- Published Articles
- In the Press
- Press Releases
Sign Up for Alerts
Sign up to receive receive industry-specific emails from our legal team.
Sign Up for Alerts
We provide tailored, industry-specific legal updates to our clients and other friends of the firm.
Areas of Interest
March 15th, 2016
FTC Settles First Native Advertising Case Against Fashion Retailer
Less than three months after issuing guidance to marketers on native advertising, the FTC has brought and settled its first native advertising case against national retailer Lord & Taylor. The FTC alleged that Lord & Taylor deceived consumers by paying for native advertisements, including an article published online by the fashion magazine Nylon, a Nylon Instagram post, and other incentivized social media posts by fashion influencers, without disclosing that the posts were actually paid promotions for the company's 2015 Design Lab collection. As the first of its kind, this case provides advertisers with crucial information about what steps companies must take to avoid similar FTC scrutiny of their native advertising campaigns.
The Details of Lord & Taylor's Campaign - Native Editorials and Incentivized Influencer Posts
According to the FTC complaint, to promote its new private-label Design Lab collection for women, Lord & Taylor launched a social media marketing campaign in late March 2015. The marketing plan included Lord & Taylor branded blog posts, photos, video uploads, native advertising editorials in online fashion magazines, and online endorsements by selected "fashion influencers," all focused on a dress from the new collection - the Design Lab Paisley Asymmetrical Dress.
With respect to the native advertising editorials, the FTC complained that Lord & Taylor had edited, reviewed, and paid for an article which appeared in Nylon, a pop culture and fashion publication, as well as reviewed and approved a caption to be posted alongside a photo of the paisley dress on Nylon's Instagram account. Neither the article, nor the Instagram post, gave any indication to consumers that they were paid advertising directed by Lord & Taylor.
Regarding the fashion influencers, the FTC noted that Lord & Taylor gave the influencers a free paisley dress and paid them between $1,000 and $4,000 each to post a photo of themselves wearing it on Instagram or another social media site. Lord & Taylor pre-approved each proposed post, and the influencers were obligated by contract to tag "@lordandtaylor" as part of the posts and to use the hashtag "#DesignLab" in the caption of the photos. Lord & Taylor failed to require the influencers, however, to disclose that they received the dresses for free or were paid by Lord & Taylor for their posts.
The FTC complaint notes that the influencers' posts reached 11.4 million individual Instagram users resulting in 328,00 brand engagements with Lord & Taylor's Instagram handle (e.g., likes, comments, or repostings). The dress subsequently sold out.
In the proposed consent order settling the claims against Lord & Taylor, the FTC (i) prohibits Lord & Taylor from misrepresenting that paid commercial advertising is from an independent or objective publisher or source; (ii) prohibits the company from misrepresenting that any endorsement is from an independent or ordinary consumer; (iii) requires the company to disclose any unexpected material connection between itself and any influencer or endorser (e.g., that the endorser was paid and/or received free product for their endorsement); and (iv) requires the company to monitor and review influencer posts to ensure they incorporate the necessary disclosures and to terminate any influencers that fail to comply.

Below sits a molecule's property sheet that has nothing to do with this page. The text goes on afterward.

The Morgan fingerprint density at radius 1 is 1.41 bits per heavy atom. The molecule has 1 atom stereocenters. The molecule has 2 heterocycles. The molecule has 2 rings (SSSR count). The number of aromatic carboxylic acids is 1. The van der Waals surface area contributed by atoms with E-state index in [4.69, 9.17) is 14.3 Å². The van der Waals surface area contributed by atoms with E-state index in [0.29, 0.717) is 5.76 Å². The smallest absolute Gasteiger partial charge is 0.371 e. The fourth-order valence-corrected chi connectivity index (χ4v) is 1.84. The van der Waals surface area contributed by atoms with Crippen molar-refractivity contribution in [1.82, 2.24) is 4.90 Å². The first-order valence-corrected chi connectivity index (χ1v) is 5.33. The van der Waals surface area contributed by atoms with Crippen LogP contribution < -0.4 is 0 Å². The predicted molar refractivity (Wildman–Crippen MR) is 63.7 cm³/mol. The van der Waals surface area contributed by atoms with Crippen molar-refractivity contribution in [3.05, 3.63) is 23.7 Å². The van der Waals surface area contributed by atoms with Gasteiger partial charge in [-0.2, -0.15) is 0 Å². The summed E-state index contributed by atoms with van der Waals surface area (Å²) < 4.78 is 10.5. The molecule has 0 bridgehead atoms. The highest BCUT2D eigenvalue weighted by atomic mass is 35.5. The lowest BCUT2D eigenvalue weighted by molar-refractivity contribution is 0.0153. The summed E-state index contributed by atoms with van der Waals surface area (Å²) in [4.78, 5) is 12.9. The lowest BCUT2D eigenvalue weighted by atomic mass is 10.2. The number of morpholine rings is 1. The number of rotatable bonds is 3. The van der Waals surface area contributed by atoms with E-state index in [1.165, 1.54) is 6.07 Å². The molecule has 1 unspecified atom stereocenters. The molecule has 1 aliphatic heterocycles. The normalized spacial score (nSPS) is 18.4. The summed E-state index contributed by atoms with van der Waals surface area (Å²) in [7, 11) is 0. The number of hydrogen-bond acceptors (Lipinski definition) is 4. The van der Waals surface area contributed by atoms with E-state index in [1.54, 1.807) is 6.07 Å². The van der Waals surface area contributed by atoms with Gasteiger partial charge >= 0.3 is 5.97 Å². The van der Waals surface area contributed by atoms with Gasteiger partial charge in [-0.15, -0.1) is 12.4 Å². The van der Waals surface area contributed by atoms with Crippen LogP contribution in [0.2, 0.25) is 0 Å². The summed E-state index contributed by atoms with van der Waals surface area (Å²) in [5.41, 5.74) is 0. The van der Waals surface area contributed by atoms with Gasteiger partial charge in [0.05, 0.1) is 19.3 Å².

One of the biggest take-aways from the proposed consent order is the requirement that Lord & Taylor develop and implement a process by which it can monitor and review influencer posts to ensure they have the proper disclosures. Lord & Taylor must also get signed acknowledgments from influencers saying that the influencers have received and will follow the advertiser's policy requiring the disclosure of material connections to the company in their posts. The consent order even goes so far as to specify that influencers should only get one opportunity to cure an endorsement that doesn't indicate that it was incentivized by the advertiser (e.g., through use of hashtags #ad or #sponsored, or other language as appropriate); any subsequent failures should result in the termination of those influencers/endorsers by the company. Although the consent order is limited to Lord & Taylor, companies would be wise to take note of these requirements.
If you have any questions about native advertising or other advertising law issues, please contact Jeffrey Greenbaum at (212) 826 5525, firstname.lastname@example.org; Terri Seligman at (212) 826 5580, email@example.com; Rayna Lopyan at (212) 705 4842, firstname.lastname@example.org, or any other member of the Frankfurt Kurnit Advertising Group.
Other Advertising Law Alerts
New Low-Budget Waiver is Now Available for Digital Commercial Productions
Advertisers and agencies that are signatories to the SAG-AFTRA Commercials Contract can now take advantage of a new waiver issued by SAG-AFTRA and the Joint Policy Committee on Broadcast Talent Union Relations when producing low-budget digital commercials.
November 10 2017
FTC Updates Endorsement Guide FAQs and Settles First-Ever Action Against Individual “Influencers”
Recent developments demonstrate the FTC's continued interest in social media endorsements.
September 11 2017
FTC Announces Reforms to Its Investigative Process
Recently, the FTC announced a set of internal reforms intended to improve the process by which the Commission investigates unfair, deceptive and fraudulent business practices. The reforms relate to the Civil Investigative Demands ("CID") that the FTC's Bureau of Consumer Protection issues to request information from investigation targets.
September 7 2017